We are so thrilled to have Mitali Perkins today talking to us about her anthology Open Mic: Riffs on Life Between Cultures in Ten Voices.
Mitali Perkins was born in India, immigrated to the United States with her parents and two sisters when she was seven, and studied political science at Stanford University and Public Policy at U.C. Berkeley.
She’s the author of nine books, including Rickshaw Girl, which was chosen by the New York Public Library as one of the top 100 books for children in the past 100 years, and Bamboo People, which is an American Library Association’s Top Ten Novels for Young Adults and was starred and described in Publishers Weekly as “a graceful exploration of the redemptive power of love, family, and friendship.”
Mitali lives in the San Francisco Bay Area with her family prior to living in Newton, MA where I was lucky enough to have her visit my daughter’s book club! We miss her in Newton, but she’s visiting soon for an author visit for her latest children’s book, Tiger Boy. Details on her author visits below!
But first, a little more about Open Mic: Riffs on Life Between Cultures in Ten Voices.
1. A friend in publishing once told me, “Short stories don’t sell.’ What motivated you to create a short story anthology about race based on the author’s personal experience?
We were aiming for the shorter, crisper “Open Mic” feel in this anthology. We also wanted to create a venue for many voices. Plus, I am a firm believer that we shouldn’t limit our creativity by any sentence that ends with “—- don’t sell.”
2. How did the other 9 contributors come about?
The editors at Candlewick and I approached them. We knew some of them were funny thanks to their social media presence. We also opened one slot for an up-and-coming writer and received submissions. The winner of that was Debbie Rigaud for her piece called “Voilà.”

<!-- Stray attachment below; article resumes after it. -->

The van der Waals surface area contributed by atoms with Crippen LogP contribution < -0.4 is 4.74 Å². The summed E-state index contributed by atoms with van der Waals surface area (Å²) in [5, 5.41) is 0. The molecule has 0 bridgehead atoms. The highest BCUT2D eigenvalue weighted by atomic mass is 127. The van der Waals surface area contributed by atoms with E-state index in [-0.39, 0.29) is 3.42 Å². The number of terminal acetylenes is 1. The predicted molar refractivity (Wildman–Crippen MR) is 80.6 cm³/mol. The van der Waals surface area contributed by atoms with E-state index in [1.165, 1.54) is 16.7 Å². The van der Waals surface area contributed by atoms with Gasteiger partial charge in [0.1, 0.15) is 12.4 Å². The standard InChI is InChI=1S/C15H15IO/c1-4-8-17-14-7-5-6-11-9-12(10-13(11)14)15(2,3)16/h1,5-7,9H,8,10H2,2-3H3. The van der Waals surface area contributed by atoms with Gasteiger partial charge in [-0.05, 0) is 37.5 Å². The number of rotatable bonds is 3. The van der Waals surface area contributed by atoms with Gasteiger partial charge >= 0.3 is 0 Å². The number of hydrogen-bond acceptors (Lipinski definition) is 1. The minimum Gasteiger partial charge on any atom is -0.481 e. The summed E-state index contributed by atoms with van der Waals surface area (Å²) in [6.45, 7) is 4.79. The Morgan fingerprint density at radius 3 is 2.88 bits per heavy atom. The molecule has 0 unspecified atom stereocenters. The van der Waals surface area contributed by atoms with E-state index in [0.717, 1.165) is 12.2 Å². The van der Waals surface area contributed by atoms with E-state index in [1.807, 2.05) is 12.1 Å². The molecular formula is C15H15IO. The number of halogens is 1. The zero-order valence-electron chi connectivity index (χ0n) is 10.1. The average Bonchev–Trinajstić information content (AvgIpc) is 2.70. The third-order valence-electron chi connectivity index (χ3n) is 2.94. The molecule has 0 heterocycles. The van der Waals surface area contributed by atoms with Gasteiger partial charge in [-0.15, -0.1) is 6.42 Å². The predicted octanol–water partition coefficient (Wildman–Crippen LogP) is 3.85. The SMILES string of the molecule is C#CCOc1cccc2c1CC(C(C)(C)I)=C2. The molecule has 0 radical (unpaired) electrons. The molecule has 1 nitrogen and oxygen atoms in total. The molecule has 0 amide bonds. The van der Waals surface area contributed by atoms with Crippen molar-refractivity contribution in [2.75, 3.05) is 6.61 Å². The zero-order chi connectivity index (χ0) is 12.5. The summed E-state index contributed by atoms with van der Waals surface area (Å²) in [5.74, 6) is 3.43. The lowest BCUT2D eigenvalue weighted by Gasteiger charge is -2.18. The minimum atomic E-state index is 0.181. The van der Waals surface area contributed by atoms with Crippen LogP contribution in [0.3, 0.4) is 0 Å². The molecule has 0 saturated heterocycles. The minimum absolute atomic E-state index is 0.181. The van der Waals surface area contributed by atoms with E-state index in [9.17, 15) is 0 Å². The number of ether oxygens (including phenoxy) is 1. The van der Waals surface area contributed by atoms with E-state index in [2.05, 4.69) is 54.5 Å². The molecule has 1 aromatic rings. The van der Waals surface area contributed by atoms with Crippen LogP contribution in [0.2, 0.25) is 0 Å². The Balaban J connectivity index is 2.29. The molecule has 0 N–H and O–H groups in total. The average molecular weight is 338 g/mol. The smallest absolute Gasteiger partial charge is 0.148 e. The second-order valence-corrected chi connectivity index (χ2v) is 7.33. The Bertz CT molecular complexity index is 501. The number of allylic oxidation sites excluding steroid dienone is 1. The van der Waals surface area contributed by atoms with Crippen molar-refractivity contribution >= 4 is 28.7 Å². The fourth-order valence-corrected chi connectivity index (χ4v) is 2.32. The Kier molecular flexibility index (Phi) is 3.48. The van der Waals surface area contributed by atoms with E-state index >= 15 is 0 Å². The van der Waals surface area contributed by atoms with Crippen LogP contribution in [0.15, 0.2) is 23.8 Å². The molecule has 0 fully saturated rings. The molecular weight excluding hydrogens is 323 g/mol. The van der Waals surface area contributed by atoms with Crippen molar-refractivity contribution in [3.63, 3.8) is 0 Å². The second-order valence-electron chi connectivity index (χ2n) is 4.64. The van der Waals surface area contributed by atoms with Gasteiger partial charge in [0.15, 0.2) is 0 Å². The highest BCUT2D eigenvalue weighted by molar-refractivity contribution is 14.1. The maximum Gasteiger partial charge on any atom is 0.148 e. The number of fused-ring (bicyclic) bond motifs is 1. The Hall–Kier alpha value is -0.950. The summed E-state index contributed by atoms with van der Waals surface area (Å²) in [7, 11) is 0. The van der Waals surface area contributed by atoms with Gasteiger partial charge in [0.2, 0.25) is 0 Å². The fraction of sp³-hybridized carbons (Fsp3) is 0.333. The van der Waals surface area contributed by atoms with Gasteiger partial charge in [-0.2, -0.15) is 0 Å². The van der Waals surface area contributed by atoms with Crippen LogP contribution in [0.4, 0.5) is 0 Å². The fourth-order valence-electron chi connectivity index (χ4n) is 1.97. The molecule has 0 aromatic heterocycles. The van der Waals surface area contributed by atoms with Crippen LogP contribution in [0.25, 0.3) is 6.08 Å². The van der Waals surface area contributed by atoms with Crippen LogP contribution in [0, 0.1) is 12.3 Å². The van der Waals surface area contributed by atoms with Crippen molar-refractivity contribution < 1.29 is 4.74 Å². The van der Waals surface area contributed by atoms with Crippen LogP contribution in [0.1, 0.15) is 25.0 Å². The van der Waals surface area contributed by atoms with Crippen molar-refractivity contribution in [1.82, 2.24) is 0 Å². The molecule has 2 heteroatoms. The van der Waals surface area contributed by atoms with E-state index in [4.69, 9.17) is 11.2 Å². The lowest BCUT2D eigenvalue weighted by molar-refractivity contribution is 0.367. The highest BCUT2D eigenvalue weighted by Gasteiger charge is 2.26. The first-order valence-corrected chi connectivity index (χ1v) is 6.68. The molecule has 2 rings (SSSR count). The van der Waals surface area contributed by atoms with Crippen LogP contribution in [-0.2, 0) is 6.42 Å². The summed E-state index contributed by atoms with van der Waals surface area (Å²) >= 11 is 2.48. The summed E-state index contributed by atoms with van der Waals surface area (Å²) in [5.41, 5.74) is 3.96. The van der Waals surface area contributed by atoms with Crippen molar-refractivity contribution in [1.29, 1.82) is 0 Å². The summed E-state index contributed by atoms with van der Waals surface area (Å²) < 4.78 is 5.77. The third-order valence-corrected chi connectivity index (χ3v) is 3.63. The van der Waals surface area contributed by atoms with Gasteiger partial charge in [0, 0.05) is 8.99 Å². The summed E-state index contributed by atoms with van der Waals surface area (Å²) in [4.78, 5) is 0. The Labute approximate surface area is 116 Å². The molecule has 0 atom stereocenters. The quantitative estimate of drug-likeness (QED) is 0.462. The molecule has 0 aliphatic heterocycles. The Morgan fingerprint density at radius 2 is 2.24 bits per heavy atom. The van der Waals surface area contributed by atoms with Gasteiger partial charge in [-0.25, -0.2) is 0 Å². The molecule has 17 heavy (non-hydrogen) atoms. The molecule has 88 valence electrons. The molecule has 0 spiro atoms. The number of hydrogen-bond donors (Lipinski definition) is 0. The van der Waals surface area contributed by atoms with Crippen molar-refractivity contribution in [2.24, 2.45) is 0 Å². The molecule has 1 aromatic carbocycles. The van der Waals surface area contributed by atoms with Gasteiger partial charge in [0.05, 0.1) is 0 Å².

3. It must have been challenging to come up with the line up. How did you decide the order of the stories?
The editors and I had a brainstorming session which was fun. We talked about gender, race, humor style, writing genre, and other issues before deciding on the on the order. Fortunately, I was still living in Newton at the time and Somerville is nearby.
4. You grew up in San Francisco, lived in Newton, MA (where I was lucky to be your neighbor) and you’re back in San Francisco. Any observations about living as a person on color was and is different on either coast?
The West Coast has a distinctive Pacific Rim vibe that makes it easier, in my view, to be hyphenated with an Asian origin. Newton, however, is a distinctively inclusive, welcoming community. It seems like the librarians, teachers, booksellers, and publishers in the Boston area are always ahead of the curve when it comes to justice and diversity.
5. What are you reading now?
I just finished INTO THE BEAUTIFUL NORTH by Luis Urrea, a book that’s written for adults but seems very YA to me. I’m also reading a lot of picture books.
6. What’s next for you?
Just yesterday my agent sold my first picture book in a two-book deal, so I’m VERY excited about that. It’s set in California, along the border.
TIGER BOY comes out April 14th and I am hosting book launch parties on both coasts — April 18 at 1 p.m. in Berkeley, California at Mrs. Dalloway’s Bookstore and April 26 at 4 p.m. in Newton, Massachusetts at Newtonville Books. Hope to see some of you there!
Set in the lush Sundarbans natural region of Bengal, this quiet, gripping tale emphasizes the deep but often fragile connection that exists between humans and nature … Perkins avoids black-and-white characterizations and compassionately illustrates how dire circumstances affect a person’s choices. Young readers will revel in the vivid action and suspense surrounding Neel and his sister Rupa’s quest to locate the tiger cub. Adults will likely praise the novel’s simple and clear narrative, which belies its complexity around issues related to climate change, poor economic conditions, class structure, and gender discrimination. [chapter book, for grades 3-6th]
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